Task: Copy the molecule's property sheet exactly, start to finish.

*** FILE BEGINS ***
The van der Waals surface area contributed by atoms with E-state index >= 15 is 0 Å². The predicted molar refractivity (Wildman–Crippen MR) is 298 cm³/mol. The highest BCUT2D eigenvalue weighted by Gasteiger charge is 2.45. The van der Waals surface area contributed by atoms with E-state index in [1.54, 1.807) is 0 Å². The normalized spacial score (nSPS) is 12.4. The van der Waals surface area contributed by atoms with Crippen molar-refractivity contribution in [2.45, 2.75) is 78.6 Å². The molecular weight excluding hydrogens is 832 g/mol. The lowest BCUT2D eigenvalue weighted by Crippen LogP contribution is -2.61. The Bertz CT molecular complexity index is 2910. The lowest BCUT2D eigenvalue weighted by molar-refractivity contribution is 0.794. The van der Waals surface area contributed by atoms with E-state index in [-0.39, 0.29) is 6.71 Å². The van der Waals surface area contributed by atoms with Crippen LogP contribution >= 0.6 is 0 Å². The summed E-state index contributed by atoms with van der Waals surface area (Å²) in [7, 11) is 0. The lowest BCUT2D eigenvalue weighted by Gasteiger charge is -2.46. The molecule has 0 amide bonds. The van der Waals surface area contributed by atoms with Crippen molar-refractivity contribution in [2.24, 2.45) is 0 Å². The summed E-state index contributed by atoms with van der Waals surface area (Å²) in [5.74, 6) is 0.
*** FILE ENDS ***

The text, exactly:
The van der Waals surface area contributed by atoms with E-state index >= 15 is 0 Å². The predicted molar refractivity (Wildman–Crippen MR) is 298 cm³/mol. The highest BCUT2D eigenvalue weighted by Gasteiger charge is 2.45. The van der Waals surface area contributed by atoms with E-state index in [1.54, 1.807) is 0 Å². The normalized spacial score (nSPS) is 12.4. The van der Waals surface area contributed by atoms with Crippen molar-refractivity contribution in [2.45, 2.75) is 78.6 Å². The molecular weight excluding hydrogens is 832 g/mol. The lowest BCUT2D eigenvalue weighted by Crippen LogP contribution is -2.61. The Bertz CT molecular complexity index is 2910. The lowest BCUT2D eigenvalue weighted by molar-refractivity contribution is 0.794. The van der Waals surface area contributed by atoms with E-state index in [-0.39, 0.29) is 6.71 Å². The van der Waals surface area contributed by atoms with Crippen LogP contribution >= 0.6 is 0 Å². The summed E-state index contributed by atoms with van der Waals surface area (Å²) in [7, 11) is 0. The lowest BCUT2D eigenvalue weighted by Gasteiger charge is -2.46. The molecule has 0 amide bonds. The van der Waals surface area contributed by atoms with Crippen molar-refractivity contribution in [2.24, 2.45) is 0 Å². The summed E-state index contributed by atoms with van der Waals surface area (Å²) in [5.74, 6) is 0.